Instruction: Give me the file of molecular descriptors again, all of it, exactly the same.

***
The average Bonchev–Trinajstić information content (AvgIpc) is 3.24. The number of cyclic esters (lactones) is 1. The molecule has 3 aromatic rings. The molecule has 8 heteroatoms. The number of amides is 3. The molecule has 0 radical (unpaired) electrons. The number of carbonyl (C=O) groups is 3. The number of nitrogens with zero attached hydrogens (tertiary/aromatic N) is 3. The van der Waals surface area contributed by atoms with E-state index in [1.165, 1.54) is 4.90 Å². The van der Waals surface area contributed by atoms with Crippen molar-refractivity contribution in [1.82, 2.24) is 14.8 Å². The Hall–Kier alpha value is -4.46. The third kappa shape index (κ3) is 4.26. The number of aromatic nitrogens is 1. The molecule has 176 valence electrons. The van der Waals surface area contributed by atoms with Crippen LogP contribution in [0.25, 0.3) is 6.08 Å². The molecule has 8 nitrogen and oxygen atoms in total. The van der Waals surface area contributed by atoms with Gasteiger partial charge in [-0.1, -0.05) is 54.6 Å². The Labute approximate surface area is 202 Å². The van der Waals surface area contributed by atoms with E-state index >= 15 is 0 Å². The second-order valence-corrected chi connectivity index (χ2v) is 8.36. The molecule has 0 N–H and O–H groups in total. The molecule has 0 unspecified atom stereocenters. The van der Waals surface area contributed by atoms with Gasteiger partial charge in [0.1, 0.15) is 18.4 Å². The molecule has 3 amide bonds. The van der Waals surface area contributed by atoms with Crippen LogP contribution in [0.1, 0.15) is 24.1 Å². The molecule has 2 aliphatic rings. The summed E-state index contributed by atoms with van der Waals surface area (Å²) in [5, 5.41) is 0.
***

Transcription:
The average Bonchev–Trinajstić information content (AvgIpc) is 3.24. The number of cyclic esters (lactones) is 1. The molecule has 3 aromatic rings. The molecule has 8 heteroatoms. The number of amides is 3. The molecule has 0 radical (unpaired) electrons. The number of carbonyl (C=O) groups is 3. The number of nitrogens with zero attached hydrogens (tertiary/aromatic N) is 3. The van der Waals surface area contributed by atoms with E-state index in [1.165, 1.54) is 4.90 Å². The van der Waals surface area contributed by atoms with Crippen molar-refractivity contribution in [1.82, 2.24) is 14.8 Å². The Hall–Kier alpha value is -4.46. The third kappa shape index (κ3) is 4.26. The number of aromatic nitrogens is 1. The molecule has 176 valence electrons. The van der Waals surface area contributed by atoms with Crippen LogP contribution in [0.25, 0.3) is 6.08 Å². The molecule has 8 nitrogen and oxygen atoms in total. The van der Waals surface area contributed by atoms with Gasteiger partial charge in [-0.1, -0.05) is 54.6 Å². The Labute approximate surface area is 202 Å². The van der Waals surface area contributed by atoms with E-state index >= 15 is 0 Å². The second-order valence-corrected chi connectivity index (χ2v) is 8.36. The molecule has 0 N–H and O–H groups in total. The molecule has 0 unspecified atom stereocenters. The van der Waals surface area contributed by atoms with Gasteiger partial charge in [0.1, 0.15) is 18.4 Å². The molecule has 3 amide bonds. The van der Waals surface area contributed by atoms with Crippen LogP contribution in [0.1, 0.15) is 24.1 Å². The molecule has 2 aliphatic rings. The summed E-state index contributed by atoms with van der Waals surface area (Å²) in [5, 5.41) is 0.